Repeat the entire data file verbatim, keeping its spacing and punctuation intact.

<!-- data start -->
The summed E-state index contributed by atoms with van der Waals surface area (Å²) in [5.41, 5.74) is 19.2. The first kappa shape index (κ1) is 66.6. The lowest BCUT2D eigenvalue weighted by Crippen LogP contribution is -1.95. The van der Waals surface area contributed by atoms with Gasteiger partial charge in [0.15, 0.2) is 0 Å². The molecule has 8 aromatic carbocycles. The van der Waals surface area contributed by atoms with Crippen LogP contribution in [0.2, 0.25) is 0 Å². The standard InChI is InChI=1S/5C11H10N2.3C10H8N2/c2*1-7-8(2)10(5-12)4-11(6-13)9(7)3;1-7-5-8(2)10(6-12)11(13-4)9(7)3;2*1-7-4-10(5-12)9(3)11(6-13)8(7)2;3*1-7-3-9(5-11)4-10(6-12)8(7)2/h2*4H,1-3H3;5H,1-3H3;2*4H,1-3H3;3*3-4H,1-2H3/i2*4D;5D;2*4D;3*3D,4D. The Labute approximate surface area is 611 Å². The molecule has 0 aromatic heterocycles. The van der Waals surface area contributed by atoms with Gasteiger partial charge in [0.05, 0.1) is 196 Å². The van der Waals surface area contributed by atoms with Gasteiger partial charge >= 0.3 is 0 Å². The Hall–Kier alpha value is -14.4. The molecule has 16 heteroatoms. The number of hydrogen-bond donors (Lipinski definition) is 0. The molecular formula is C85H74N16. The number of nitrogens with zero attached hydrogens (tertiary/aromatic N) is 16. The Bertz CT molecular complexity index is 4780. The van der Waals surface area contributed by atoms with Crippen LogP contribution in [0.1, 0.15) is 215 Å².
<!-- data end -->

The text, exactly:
The summed E-state index contributed by atoms with van der Waals surface area (Å²) in [5.41, 5.74) is 19.2. The first kappa shape index (κ1) is 66.6. The lowest BCUT2D eigenvalue weighted by Crippen LogP contribution is -1.95. The van der Waals surface area contributed by atoms with Gasteiger partial charge in [0.15, 0.2) is 0 Å². The molecule has 8 aromatic carbocycles. The van der Waals surface area contributed by atoms with Crippen LogP contribution in [0.2, 0.25) is 0 Å². The standard InChI is InChI=1S/5C11H10N2.3C10H8N2/c2*1-7-8(2)10(5-12)4-11(6-13)9(7)3;1-7-5-8(2)10(6-12)11(13-4)9(7)3;2*1-7-4-10(5-12)9(3)11(6-13)8(7)2;3*1-7-3-9(5-11)4-10(6-12)8(7)2/h2*4H,1-3H3;5H,1-3H3;2*4H,1-3H3;3*3-4H,1-2H3/i2*4D;5D;2*4D;3*3D,4D. The Labute approximate surface area is 611 Å². The molecule has 0 aromatic heterocycles. The van der Waals surface area contributed by atoms with Gasteiger partial charge in [0.05, 0.1) is 196 Å². The van der Waals surface area contributed by atoms with Gasteiger partial charge >= 0.3 is 0 Å². The Hall–Kier alpha value is -14.4. The molecule has 16 heteroatoms. The number of hydrogen-bond donors (Lipinski definition) is 0. The molecular formula is C85H74N16. The number of nitrogens with zero attached hydrogens (tertiary/aromatic N) is 16. The Bertz CT molecular complexity index is 4780. The van der Waals surface area contributed by atoms with Crippen LogP contribution in [0.1, 0.15) is 215 Å².